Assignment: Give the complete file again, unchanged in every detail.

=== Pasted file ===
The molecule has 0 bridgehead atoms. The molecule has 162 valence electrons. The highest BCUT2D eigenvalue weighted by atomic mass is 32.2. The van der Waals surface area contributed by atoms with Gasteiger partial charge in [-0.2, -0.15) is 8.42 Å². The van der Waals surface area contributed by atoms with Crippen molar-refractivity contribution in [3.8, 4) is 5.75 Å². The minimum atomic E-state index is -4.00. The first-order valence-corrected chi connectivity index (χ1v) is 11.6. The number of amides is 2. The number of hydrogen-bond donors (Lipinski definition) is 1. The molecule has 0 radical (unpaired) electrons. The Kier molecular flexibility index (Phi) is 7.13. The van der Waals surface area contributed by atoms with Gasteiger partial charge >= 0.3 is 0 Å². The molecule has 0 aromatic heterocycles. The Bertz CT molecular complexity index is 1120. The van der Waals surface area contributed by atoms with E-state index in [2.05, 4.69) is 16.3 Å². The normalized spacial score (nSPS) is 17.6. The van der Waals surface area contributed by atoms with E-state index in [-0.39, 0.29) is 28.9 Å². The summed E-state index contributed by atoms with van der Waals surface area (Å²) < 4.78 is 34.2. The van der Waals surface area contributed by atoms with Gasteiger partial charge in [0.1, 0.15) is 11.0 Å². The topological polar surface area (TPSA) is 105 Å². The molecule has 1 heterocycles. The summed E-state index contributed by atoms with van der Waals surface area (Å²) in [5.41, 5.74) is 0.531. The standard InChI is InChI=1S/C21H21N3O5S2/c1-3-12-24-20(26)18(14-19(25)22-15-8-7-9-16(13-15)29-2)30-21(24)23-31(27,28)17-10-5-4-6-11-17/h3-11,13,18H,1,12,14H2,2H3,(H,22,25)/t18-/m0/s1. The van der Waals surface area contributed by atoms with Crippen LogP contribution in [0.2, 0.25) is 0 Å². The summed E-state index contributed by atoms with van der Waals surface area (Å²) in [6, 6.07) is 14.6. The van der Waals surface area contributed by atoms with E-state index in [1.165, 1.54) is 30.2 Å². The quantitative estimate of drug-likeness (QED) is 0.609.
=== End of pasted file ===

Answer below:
The molecule has 0 bridgehead atoms. The molecule has 162 valence electrons. The highest BCUT2D eigenvalue weighted by atomic mass is 32.2. The van der Waals surface area contributed by atoms with Gasteiger partial charge in [-0.2, -0.15) is 8.42 Å². The van der Waals surface area contributed by atoms with Crippen molar-refractivity contribution in [3.8, 4) is 5.75 Å². The minimum atomic E-state index is -4.00. The first-order valence-corrected chi connectivity index (χ1v) is 11.6. The number of amides is 2. The number of hydrogen-bond donors (Lipinski definition) is 1. The molecule has 0 radical (unpaired) electrons. The Kier molecular flexibility index (Phi) is 7.13. The van der Waals surface area contributed by atoms with Gasteiger partial charge >= 0.3 is 0 Å². The molecule has 0 aromatic heterocycles. The Bertz CT molecular complexity index is 1120. The van der Waals surface area contributed by atoms with E-state index in [2.05, 4.69) is 16.3 Å². The normalized spacial score (nSPS) is 17.6. The van der Waals surface area contributed by atoms with E-state index in [-0.39, 0.29) is 28.9 Å². The summed E-state index contributed by atoms with van der Waals surface area (Å²) < 4.78 is 34.2. The van der Waals surface area contributed by atoms with Gasteiger partial charge in [0.1, 0.15) is 11.0 Å². The topological polar surface area (TPSA) is 105 Å². The molecule has 1 heterocycles. The summed E-state index contributed by atoms with van der Waals surface area (Å²) in [5.41, 5.74) is 0.531. The standard InChI is InChI=1S/C21H21N3O5S2/c1-3-12-24-20(26)18(14-19(25)22-15-8-7-9-16(13-15)29-2)30-21(24)23-31(27,28)17-10-5-4-6-11-17/h3-11,13,18H,1,12,14H2,2H3,(H,22,25)/t18-/m0/s1. The van der Waals surface area contributed by atoms with Crippen LogP contribution in [0.2, 0.25) is 0 Å². The summed E-state index contributed by atoms with van der Waals surface area (Å²) in [6, 6.07) is 14.6. The van der Waals surface area contributed by atoms with E-state index in [1.165, 1.54) is 30.2 Å². The quantitative estimate of drug-likeness (QED) is 0.609.